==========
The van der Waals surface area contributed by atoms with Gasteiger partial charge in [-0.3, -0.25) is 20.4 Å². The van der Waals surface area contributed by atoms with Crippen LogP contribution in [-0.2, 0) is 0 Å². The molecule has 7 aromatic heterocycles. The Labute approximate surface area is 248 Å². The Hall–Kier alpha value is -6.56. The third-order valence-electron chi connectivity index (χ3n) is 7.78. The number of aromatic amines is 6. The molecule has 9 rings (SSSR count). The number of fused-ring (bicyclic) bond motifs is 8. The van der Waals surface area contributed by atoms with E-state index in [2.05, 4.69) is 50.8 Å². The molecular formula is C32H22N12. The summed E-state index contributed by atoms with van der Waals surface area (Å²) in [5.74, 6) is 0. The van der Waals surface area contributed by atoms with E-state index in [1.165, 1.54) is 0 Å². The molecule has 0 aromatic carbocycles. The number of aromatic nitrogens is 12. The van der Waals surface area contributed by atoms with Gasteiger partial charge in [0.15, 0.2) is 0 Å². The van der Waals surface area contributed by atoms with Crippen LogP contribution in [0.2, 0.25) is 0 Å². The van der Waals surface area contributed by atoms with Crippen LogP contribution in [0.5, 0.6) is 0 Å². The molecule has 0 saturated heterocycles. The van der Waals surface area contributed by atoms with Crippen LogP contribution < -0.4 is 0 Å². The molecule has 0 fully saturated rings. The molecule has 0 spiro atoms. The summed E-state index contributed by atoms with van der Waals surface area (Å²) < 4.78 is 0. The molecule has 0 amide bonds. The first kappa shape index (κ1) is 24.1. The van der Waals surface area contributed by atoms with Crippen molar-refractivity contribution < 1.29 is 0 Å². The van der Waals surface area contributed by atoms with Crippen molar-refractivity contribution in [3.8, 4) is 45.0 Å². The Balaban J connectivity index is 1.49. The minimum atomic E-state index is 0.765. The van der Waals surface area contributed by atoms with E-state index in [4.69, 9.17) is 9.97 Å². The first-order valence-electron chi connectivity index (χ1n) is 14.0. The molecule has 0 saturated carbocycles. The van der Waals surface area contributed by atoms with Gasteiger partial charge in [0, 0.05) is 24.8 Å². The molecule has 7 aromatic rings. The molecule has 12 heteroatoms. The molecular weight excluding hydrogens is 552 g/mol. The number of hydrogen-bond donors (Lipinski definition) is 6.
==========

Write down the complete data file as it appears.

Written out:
The van der Waals surface area contributed by atoms with Gasteiger partial charge in [-0.3, -0.25) is 20.4 Å². The van der Waals surface area contributed by atoms with Crippen LogP contribution in [-0.2, 0) is 0 Å². The molecule has 7 aromatic heterocycles. The Labute approximate surface area is 248 Å². The Hall–Kier alpha value is -6.56. The third-order valence-electron chi connectivity index (χ3n) is 7.78. The number of aromatic amines is 6. The molecule has 9 rings (SSSR count). The number of fused-ring (bicyclic) bond motifs is 8. The van der Waals surface area contributed by atoms with E-state index in [2.05, 4.69) is 50.8 Å². The molecular formula is C32H22N12. The summed E-state index contributed by atoms with van der Waals surface area (Å²) in [5.74, 6) is 0. The van der Waals surface area contributed by atoms with E-state index in [1.165, 1.54) is 0 Å². The molecule has 0 aromatic carbocycles. The number of aromatic nitrogens is 12. The van der Waals surface area contributed by atoms with Gasteiger partial charge in [0.15, 0.2) is 0 Å². The van der Waals surface area contributed by atoms with Crippen LogP contribution in [0.2, 0.25) is 0 Å². The van der Waals surface area contributed by atoms with Crippen LogP contribution in [0.5, 0.6) is 0 Å². The molecule has 0 saturated heterocycles. The van der Waals surface area contributed by atoms with Crippen LogP contribution < -0.4 is 0 Å². The molecule has 0 fully saturated rings. The molecule has 0 spiro atoms. The summed E-state index contributed by atoms with van der Waals surface area (Å²) < 4.78 is 0. The molecule has 0 amide bonds. The first kappa shape index (κ1) is 24.1. The van der Waals surface area contributed by atoms with Crippen molar-refractivity contribution < 1.29 is 0 Å². The van der Waals surface area contributed by atoms with Crippen molar-refractivity contribution in [3.8, 4) is 45.0 Å². The Balaban J connectivity index is 1.49. The minimum atomic E-state index is 0.765. The van der Waals surface area contributed by atoms with E-state index in [4.69, 9.17) is 9.97 Å². The first-order valence-electron chi connectivity index (χ1n) is 14.0. The molecule has 0 saturated carbocycles. The van der Waals surface area contributed by atoms with Gasteiger partial charge in [0, 0.05) is 24.8 Å². The molecule has 7 aromatic rings. The molecule has 12 heteroatoms. The molecular weight excluding hydrogens is 552 g/mol. The number of hydrogen-bond donors (Lipinski definition) is 6.